Skip to main content

It's been a long time since the world trembled whenever the Saudi oil minister or some of his more volatile OPEC counterparts mused about prices or production. And now, as the dozen members of the 54-year-old Organization of Petroleum Exporting Countries once again weigh the merits of enforced cutbacks in the midst of a global oil glut, the question is whether anyone will care at all.

In the wake of the 1973 oil embargo organized by OPEC's Arab members that drove prices up fourfold and sent the U.S. spinning into a recession, erudite Saudi oil boss Sheikh Ahmed Zaki Yamani made headlines every time he said something about the market over the next dozen years. He routinely ranked among the world's most powerful people.

Today, 79-year-old Saudi oil minister Ali al-Naimi remains the most influential oilman on the planet thanks to his other government job as chairman of Saudi Aramco, the world's biggest producer and exporter. But OPEC itself has been a toothless tabby for years, weakened by internal squabbles and an inability to enforce quotas on recalcitrant members. The cartel also must face the fact that it no longer calls the shots when it comes to pricing or even supply.

Story continues below advertisement

Mr. al-Naimi has had little to say publicly about the slide that has knocked about 30 per cent off the price of oil on the global market since June, sending it to a four-year low. And when he did comment at a Mexican conference recently, it was to reiterate that Saudi Arabia plans no changes in its oil policy and that the market is setting the prices.

The message to OPEC hardliners like Venezuela and Iran, which have been pushing hard for deep production cuts at Thursday's critical meeting in Vienna (aided and abetted by Russia, a non-OPEC country), was clear: Don't expect Riyadh to agree to any drastic action at a time when it is desperate to shore up its dwindling market share.

Analysts expect a modest cutback at best that could easily be replaced by non-OPEC producers and would have no effect on prices in any case. The strongest advocates of production curbs fear a further price drop that their fragile public finances are in no condition to handle. This view is supported by some oil watchers who predict crude could slip to $60 (U.S.) a barrel if OPEC sits on its hands.

But the Saudis seem perfectly content to do nothing, because their longer-term concern is protecting themselves from the onslaught of U.S. shale oil. They are also worried about falling demand in China and India, where they have been losing market share as well.

The Saudis were caught flatfooted by the technological advances that made shale production economical and slashed U.S. imports to 30 per cent of consumption from 60 per cent just a decade ago. Even worse, U.S. producers may soon get the green light to export crude abroad.

But what better way to hurt the high-cost competition than for the world's cheapest producer to drive prices even lower for a time.

Saudi Arabia "does not want to give up market share to other producers," says energy policy expert Daniel Yergin, author of The Quest: Energy, Security, and the Remaking of the Modern World. "And it does not want to find itself left holding the bag, cutting back when other exporters say they will but don't cut back."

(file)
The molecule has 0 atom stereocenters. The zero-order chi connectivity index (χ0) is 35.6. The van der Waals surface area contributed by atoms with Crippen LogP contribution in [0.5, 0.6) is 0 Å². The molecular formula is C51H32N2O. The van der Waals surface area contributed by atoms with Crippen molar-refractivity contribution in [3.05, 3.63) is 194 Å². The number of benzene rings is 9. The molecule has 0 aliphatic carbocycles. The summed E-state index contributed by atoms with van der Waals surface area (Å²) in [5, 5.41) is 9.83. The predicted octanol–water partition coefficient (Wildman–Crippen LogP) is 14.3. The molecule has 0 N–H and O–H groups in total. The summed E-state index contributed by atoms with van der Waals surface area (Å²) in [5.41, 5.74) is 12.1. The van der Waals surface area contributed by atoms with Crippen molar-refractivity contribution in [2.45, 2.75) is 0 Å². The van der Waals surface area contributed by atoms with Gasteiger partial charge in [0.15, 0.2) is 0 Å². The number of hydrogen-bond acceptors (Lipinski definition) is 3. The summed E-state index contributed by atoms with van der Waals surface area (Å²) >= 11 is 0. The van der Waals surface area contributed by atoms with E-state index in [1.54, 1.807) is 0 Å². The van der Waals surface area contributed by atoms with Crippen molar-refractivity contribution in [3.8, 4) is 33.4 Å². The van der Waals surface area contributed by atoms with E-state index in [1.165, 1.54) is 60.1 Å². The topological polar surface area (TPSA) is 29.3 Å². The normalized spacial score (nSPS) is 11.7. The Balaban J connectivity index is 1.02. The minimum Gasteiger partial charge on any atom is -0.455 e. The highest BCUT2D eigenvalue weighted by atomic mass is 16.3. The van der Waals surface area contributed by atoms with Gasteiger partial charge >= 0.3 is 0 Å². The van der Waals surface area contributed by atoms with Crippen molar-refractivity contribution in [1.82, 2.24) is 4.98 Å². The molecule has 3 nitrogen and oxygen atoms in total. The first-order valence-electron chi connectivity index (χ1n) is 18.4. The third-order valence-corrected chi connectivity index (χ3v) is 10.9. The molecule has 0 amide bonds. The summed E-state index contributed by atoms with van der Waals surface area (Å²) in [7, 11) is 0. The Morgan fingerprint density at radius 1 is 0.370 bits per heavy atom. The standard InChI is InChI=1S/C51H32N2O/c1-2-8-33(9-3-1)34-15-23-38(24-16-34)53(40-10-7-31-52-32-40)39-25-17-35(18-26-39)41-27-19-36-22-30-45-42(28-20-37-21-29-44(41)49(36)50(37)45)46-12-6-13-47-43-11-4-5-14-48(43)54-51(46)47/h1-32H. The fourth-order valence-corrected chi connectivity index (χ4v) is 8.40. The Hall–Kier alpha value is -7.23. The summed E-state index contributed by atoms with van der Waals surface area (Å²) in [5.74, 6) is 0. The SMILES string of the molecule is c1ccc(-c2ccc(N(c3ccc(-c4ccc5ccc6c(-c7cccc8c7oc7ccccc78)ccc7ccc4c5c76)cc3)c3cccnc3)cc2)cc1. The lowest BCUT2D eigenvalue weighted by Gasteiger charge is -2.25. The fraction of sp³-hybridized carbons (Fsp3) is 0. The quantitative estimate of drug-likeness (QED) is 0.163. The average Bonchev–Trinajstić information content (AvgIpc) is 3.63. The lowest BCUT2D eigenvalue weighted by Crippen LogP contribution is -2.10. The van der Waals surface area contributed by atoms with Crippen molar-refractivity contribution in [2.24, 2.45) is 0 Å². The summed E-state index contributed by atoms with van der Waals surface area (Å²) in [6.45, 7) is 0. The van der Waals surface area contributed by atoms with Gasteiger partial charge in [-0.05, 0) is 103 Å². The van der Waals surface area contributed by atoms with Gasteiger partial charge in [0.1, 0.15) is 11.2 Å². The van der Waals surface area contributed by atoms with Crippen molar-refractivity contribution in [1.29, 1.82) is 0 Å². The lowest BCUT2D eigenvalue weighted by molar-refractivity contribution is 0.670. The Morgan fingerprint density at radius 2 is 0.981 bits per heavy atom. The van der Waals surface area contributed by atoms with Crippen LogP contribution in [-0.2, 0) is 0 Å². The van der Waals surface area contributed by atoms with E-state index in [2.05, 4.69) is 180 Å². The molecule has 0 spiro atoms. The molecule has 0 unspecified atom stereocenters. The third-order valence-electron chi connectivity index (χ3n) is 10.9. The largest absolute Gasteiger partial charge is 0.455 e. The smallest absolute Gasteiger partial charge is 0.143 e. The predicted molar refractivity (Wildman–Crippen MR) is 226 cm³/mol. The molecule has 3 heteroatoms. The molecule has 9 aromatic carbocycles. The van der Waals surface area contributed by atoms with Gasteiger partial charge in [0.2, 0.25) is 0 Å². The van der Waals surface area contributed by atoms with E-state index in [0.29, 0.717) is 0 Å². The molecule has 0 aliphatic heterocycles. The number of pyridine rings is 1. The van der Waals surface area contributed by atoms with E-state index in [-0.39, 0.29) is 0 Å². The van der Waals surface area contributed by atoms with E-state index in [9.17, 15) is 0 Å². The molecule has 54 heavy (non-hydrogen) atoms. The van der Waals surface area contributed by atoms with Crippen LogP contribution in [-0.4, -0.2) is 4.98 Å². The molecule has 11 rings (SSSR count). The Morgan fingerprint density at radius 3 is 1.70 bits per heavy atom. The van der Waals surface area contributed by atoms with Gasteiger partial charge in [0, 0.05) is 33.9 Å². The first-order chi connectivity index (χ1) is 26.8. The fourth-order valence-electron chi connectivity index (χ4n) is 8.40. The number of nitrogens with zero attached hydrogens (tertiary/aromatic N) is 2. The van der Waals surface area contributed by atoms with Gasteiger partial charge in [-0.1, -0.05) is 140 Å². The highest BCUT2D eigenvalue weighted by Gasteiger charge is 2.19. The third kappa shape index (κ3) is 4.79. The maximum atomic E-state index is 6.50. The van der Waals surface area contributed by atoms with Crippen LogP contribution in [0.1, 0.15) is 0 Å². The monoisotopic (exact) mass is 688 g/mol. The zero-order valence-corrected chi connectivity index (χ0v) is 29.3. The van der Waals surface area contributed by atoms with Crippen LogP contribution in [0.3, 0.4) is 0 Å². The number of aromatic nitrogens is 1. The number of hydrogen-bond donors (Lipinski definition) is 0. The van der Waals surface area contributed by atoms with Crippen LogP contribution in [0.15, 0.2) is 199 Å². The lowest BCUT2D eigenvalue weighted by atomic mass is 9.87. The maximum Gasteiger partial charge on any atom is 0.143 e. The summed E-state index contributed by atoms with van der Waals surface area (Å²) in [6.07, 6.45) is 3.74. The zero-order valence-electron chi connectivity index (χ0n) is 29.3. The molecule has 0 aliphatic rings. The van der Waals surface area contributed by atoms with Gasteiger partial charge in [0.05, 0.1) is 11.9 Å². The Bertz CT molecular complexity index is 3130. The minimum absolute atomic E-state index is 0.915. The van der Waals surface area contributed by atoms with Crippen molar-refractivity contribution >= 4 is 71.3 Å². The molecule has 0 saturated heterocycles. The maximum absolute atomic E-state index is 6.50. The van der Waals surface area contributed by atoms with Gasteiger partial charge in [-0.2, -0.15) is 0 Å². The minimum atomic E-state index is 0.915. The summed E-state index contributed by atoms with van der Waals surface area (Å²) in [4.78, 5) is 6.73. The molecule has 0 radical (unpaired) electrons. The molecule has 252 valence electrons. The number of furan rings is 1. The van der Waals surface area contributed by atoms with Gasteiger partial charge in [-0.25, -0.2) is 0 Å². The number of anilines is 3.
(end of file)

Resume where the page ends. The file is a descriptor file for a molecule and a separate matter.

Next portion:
Story continues below advertisement

Leaks from pre-meeting conversations Mr. al-Naimi has held with his counterparts from Venezuela, Russia and Mexico, another non-OPEC producer, indicate there may be no support for production cuts.

Sheikh Yamani, who was booted out of his ministerial post during a sharp decline in prices in 1986, predicted in 2000 that a rash of new discoveries, major investments in exploration and production and key technological advances would sink oil prices in five years. And there was nothing OPEC could do about it. He was wrong, but only about the timing.

Report an error Editorial code of conduct
Due to technical reasons, we have temporarily removed commenting from our articles. We hope to have this fixed soon. Thank you for your patience. If you are looking to give feedback on our new site, please send it along to feedback@globeandmail.com. If you want to write a letter to the editor, please forward to letters@globeandmail.com.

Welcome to The Globe and Mail’s comment community. This is a space where subscribers can engage with each other and Globe staff. Non-subscribers can read and sort comments but will not be able to engage with them in any way. Click here to subscribe.

If you would like to write a letter to the editor, please forward it to letters@globeandmail.com. Readers can also interact with The Globe on Facebook and Twitter .

Welcome to The Globe and Mail’s comment community. This is a space where subscribers can engage with each other and Globe staff. Non-subscribers can read and sort comments but will not be able to engage with them in any way. Click here to subscribe.

If you would like to write a letter to the editor, please forward it to letters@globeandmail.com. Readers can also interact with The Globe on Facebook and Twitter .

Welcome to The Globe and Mail’s comment community. This is a space where subscribers can engage with each other and Globe staff.

We aim to create a safe and valuable space for discussion and debate. That means:

  • Treat others as you wish to be treated
  • Criticize ideas, not people
  • Stay on topic
  • Avoid the use of toxic and offensive language
  • Flag bad behaviour

Comments that violate our community guidelines will be removed.

Read our community guidelines here

Discussion loading ...

Cannabis pro newsletter
To view this site properly, enable cookies in your browser. Read our privacy policy to learn more.
How to enable cookies